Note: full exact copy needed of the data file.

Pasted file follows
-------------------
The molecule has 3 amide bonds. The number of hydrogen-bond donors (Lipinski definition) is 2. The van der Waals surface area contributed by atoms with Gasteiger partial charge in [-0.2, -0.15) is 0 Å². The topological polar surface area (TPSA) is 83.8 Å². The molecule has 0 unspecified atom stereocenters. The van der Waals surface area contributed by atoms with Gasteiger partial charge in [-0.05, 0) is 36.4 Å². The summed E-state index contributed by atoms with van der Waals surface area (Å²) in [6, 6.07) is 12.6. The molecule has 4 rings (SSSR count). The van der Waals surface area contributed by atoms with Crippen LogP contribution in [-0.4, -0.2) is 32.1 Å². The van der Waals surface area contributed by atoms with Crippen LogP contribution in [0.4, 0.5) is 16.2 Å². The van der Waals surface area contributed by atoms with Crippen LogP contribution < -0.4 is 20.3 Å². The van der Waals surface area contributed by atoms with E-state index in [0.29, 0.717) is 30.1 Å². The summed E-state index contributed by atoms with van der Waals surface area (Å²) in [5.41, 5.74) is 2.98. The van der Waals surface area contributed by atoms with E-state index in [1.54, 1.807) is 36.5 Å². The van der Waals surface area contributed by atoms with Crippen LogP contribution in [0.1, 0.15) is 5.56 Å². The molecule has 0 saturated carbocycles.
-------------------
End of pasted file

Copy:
The molecule has 3 amide bonds. The number of hydrogen-bond donors (Lipinski definition) is 2. The van der Waals surface area contributed by atoms with Gasteiger partial charge in [-0.2, -0.15) is 0 Å². The topological polar surface area (TPSA) is 83.8 Å². The molecule has 0 unspecified atom stereocenters. The van der Waals surface area contributed by atoms with Gasteiger partial charge in [-0.05, 0) is 36.4 Å². The summed E-state index contributed by atoms with van der Waals surface area (Å²) in [6, 6.07) is 12.6. The molecule has 4 rings (SSSR count). The van der Waals surface area contributed by atoms with Crippen LogP contribution in [-0.4, -0.2) is 32.1 Å². The van der Waals surface area contributed by atoms with Crippen LogP contribution in [0.4, 0.5) is 16.2 Å². The van der Waals surface area contributed by atoms with Crippen LogP contribution < -0.4 is 20.3 Å². The van der Waals surface area contributed by atoms with E-state index in [0.29, 0.717) is 30.1 Å². The summed E-state index contributed by atoms with van der Waals surface area (Å²) in [5.41, 5.74) is 2.98. The van der Waals surface area contributed by atoms with E-state index in [1.54, 1.807) is 36.5 Å². The van der Waals surface area contributed by atoms with Crippen LogP contribution in [0.1, 0.15) is 5.56 Å². The molecule has 0 saturated carbocycles.